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### Python Geospatial Development — Save 50%

Build a complete and sophisticated mapping application from scratch using Python tools for GIS development

In the previous article, Working with Geo-Spatial Data in Python, we took a look at the various techniques for using OGR and GDAL within Python programs to solve real-world problems.

In this article by **Erik Westra**, author of Python Geospatial Development, we will cover the following:

- Using Shapely to work with points, lines, and polygons
- Converting and standardizing units of geometry and distance

*(For more resources on Python, see here.)*

# Working with Shapely geometries

Shapely is a very capable library for performing various calculations on geo-spatial data. Let's put it through its paces with a complex, real-world problem.

## Task: Identify parks in or near urban areas

The U.S. Census Bureau makes available a Shapefile containing something called **Core Based Statistical Areas** (CBSAs), which are polygons defining urban areas with a population of 10,000 or more. At the same time, the GNIS website provides lists of placenames and other details. Using these two datasources, we will identify any parks within or close to an urban area.

*Because of the volume of data we are potentially dealing with, we will limit our search to California. Feel free to download the larger data sets if you want, though you will have to optimize the code or your program will take a very long time to check all the CBSA polygon/placename combinations.*

- Let's start by downloading the necessary data. Go to the TIGER website at

http://census.gov/geo/www/tiger - Click on the
**2009 TIGER/Line Shapefiles Main Page**link, then follow the**Download the 2009 TIGER/Line Shapefiles now**link. - Choose
**California**from the pop-up menu on the right, and click on**Submit**. A list of the California Shapefiles will be displayed; the Shapefile you want is labelled**Metropolitan/Micropolitan Statistical Area**. Click on this link, and you will download a file named*tl_2009_06_cbsa.zip*. Once the file has downloaded, uncompress it and place the resulting Shapefile into a convenient location so that you can work with it. - You now need to download the GNIS placename data for California. Go to the GNIS website:

http://geonames.usgs.gov/domestic - Click on the
**Download Domestic Names**hyperlink, and then choose**California**from the pop-up menu. You will be prompted to save the*CA_Features_XXX.zip*file. Do so, then decompress it and place the resulting*CA_Features_XXX.txt*file into a convenient place.

*The XXX in the above file name is a date stamp, and will vary depending on when you download the data. Just remember the name of the file as you'll need to refer to it in your source code.* - We're now ready to write the code. Let's start by reading through the CBSA urban area Shapefile and extracting the polygons that define the boundary of each urban area:

shapefile = osgeo.ogr.Open("tl_2009_06_cbsa.shp")

layer = shapefile.GetLayer(0)

for i in range(layer.GetFeatureCount()):

feature = layer.GetFeature(i)

geometry = feature.GetGeometryRef()

...*Make sure you add directory paths to your osgeo.ogr.Open() statement (and to the file() statement below) to match where you've placed these files.* - Using what we learned in the previous section, we can convert this geometry into a Shapely object so that we can work with it:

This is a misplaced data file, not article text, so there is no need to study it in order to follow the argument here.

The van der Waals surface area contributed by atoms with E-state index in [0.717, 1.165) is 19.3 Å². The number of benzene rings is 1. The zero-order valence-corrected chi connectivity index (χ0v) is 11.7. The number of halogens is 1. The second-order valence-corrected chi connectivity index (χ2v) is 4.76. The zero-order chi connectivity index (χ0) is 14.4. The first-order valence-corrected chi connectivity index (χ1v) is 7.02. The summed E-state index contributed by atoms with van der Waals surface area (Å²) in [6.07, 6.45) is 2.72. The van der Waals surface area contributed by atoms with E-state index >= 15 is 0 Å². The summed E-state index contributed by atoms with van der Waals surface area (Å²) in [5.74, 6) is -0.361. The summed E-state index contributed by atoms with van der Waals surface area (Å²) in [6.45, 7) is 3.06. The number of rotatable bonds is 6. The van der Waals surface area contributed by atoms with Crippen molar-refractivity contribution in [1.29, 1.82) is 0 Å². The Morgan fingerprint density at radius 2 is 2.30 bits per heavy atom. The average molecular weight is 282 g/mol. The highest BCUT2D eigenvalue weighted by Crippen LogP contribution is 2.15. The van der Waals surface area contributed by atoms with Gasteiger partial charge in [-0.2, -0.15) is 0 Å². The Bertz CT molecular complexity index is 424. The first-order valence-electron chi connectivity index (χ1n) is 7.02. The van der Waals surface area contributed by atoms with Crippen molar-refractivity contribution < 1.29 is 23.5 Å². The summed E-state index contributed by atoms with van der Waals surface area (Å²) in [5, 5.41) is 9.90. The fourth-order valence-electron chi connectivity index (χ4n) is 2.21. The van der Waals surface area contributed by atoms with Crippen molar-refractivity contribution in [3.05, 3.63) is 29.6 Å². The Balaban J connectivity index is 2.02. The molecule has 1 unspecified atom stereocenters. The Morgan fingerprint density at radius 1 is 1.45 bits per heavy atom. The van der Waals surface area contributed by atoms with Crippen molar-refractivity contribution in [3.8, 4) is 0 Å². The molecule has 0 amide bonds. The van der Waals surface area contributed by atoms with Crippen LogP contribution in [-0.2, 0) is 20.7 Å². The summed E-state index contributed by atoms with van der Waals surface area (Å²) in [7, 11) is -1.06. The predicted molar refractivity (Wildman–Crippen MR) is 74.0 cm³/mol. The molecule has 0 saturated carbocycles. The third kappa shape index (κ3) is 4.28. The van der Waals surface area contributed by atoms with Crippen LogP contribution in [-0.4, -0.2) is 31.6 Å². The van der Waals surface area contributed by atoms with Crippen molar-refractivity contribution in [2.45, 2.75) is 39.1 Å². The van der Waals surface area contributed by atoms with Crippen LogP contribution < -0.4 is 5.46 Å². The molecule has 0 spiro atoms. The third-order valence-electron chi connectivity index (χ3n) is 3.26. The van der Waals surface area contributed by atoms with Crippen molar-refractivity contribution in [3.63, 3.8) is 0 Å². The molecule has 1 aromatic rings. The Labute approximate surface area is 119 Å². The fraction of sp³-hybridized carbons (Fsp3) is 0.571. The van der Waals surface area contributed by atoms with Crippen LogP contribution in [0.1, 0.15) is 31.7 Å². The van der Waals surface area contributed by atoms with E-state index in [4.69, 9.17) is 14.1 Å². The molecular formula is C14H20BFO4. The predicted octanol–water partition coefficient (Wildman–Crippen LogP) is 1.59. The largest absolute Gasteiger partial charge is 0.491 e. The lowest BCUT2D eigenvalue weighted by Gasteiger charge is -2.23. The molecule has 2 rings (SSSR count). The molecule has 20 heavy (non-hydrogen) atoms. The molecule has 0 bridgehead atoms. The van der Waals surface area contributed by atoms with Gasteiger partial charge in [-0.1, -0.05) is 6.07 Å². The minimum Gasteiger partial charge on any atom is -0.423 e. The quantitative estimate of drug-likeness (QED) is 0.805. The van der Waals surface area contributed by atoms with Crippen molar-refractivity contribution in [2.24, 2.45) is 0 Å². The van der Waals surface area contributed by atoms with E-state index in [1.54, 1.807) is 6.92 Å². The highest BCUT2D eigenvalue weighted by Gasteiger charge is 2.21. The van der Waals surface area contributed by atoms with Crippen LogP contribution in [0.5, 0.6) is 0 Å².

wkt = geometry.ExportToWkt()

shape = shapely.wkt.loads(wkt) - Next, we need to scan through the
*CA_Features_XXX.txt*file to identify the features marked as a park. For each of these features, we want to extract the name of the feature and its associated latitude and longitude. Here's how we might do this:

f = file("CA_Features_XXX.txt", "r")

for line in f.readlines():

chunks = line.rstrip().split("|")

if chunks[2] == "Park":

name = chunks[1]

latitude = float(chunks[9])

longitude = float(chunks[10])

...*Remember that the GNIS placename database is a pipedelimited text file. That's why we have to split the line up using line.rstrip().split("|").* - Now comes the fun part—we need to figure out which parks are within or close to each urban area. There are two ways we could do this, either of which will work:
- We could use the
*shape.distance()*method to calculate the distance between the shape and a*Point*object representing the park's location:

- We could
*dilate*the polygon using the*shape.buffer()*method, and then see if the resulting polygon contained the desired point:

- We could use the

The second option is faster when dealing with a large number of points as we can pre-calculate the dilated polygons and then use them to compare against each point in turn. Let's take this option:

# findNearbyParks.py

import osgeo.ogr

import shapely.geometry

import shapely.wkt

MAX_DISTANCE = 0.1 # Angular distance; approx 10 km.

print "Loading urban areas..."

urbanAreas = {} # Maps area name to Shapely polygon.

shapefile = osgeo.ogr.Open("tl_2009_06_cbsa.shp")

layer = shapefile.GetLayer(0)

for i in range(layer.GetFeatureCount()):

feature = layer.GetFeature(i)

name = feature.GetField("NAME")

geometry = feature.GetGeometryRef()

shape = shapely.wkt.loads(geometry.ExportToWkt())

dilatedShape = shape.buffer(MAX_DISTANCE)

urbanAreas[name] = dilatedShape

print "Checking parks..."

f = file("CA_Features_XXX.txt", "r")

for line in f.readlines():

chunks = line.rstrip().split("|")

if chunks[2] == "Park":

parkName = chunks[1]

latitude = float(chunks[9])

longitude = float(chunks[10])

pt = shapely.geometry.Point(longitude, latitude)

for urbanName,urbanArea in urbanAreas.items():

if urbanArea.contains(pt):

print parkName + " is in or near " + urbanName

f.close()